This post is a follow-up to my post about The Art of the Ask from earlier this year. In this post, I explore deeper into the last of the Asks I talked about – the Self Ask.
I’ve always been inclined to say a resounding “YES!” when someone has suggested a project, a collaboration, a new possibility to explore new ways of doing things, new areas outside my core competence and new technologies, territories or practices. There’s always a little bit of a feeling that I don’t want to let people down, but much stronger is the feeling that I want to explore new challenges and new possibilities, and the more the better.
One good thing about this is that I’ve become quite well-versed in a lot of different fields – jack of all trades, if you like. This is often a very good thing as it makes it possible to see obstacles and challenges from different angles, finding new possibilities and new solutions.
One drawback is that is has become more difficult to answer the Self Ask in an objective and honest way.
The Self Ask is at the core of any project. It is the examination of oneself, one’s own abilities, one’s own ambitions and possibilities. Where it can be tempting to shrug off this Ask – especially if other Asks, those of funders and audiences and collaborators, have been answered to full satisfaction – this is still the Ask that will determine, to a great degree, whether you are going to enjoy seeing out the project to its conclusion or live to rue the day you took it on.
When I ask myself “Do I want to do this project? Am I able to do this project? Will I enjoy doing this project?” the different parts need to be weighed against each other. If it’s a project that registers positively on all these questions, it is a no brainer. But other factors can play in.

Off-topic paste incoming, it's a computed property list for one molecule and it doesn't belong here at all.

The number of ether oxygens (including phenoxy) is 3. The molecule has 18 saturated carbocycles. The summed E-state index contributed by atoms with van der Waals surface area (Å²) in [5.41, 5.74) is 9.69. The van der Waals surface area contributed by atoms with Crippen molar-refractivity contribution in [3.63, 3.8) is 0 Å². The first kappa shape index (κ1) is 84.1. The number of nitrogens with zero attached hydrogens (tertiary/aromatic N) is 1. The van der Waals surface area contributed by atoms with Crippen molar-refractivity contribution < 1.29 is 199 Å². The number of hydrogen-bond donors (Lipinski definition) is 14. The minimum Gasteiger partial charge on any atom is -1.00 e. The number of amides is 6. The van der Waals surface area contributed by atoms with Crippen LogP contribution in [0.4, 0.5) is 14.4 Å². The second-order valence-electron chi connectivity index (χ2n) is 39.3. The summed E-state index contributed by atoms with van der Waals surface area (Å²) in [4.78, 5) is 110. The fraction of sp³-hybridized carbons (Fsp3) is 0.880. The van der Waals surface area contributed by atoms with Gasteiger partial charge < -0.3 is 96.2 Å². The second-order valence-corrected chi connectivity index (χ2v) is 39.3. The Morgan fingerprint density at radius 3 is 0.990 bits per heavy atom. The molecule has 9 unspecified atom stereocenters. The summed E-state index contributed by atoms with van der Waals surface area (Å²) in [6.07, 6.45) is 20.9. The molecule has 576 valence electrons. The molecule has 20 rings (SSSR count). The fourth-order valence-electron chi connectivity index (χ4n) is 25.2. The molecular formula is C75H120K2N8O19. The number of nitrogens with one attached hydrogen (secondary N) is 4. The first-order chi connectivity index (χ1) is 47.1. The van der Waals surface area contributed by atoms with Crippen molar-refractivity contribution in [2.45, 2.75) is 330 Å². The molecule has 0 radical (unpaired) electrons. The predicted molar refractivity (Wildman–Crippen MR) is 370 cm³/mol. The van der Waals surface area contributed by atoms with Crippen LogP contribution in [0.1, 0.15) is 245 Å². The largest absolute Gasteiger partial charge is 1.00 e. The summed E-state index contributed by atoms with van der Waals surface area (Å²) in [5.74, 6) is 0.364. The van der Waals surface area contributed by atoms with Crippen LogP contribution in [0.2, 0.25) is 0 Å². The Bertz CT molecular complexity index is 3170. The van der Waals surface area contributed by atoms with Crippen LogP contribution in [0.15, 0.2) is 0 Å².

I might not enjoy a project, but it is comfortably within my core competences and it pays well enough for me to want to do it. It might be a project that I feel will bring me far out of my comfort zones but that I probably will be proud of having done afterwards. Or it might be a project that I want to do, that I would enjoy to do but that I don’t know enough to pull off yet. Then it’s a question of putting in the hours to learn what needs to be learnt – or doing it on the fly.
For the Self Ask, it’s possible to get away with all of these different scenarios, as long as you trust yourself and are honest with yourself. If there is one person in the world you don’t need to lie to, it’s yourself – so if you for instance simply feel you should do a project because it’s expected of you, and none of the above questions can be answered to satisfaction – think really hard about whether you actually should do the project or not.
Focus on the Self Ask, write down pro:s and cons and your own assessment. The only way to get it right is to do it right from the beginning.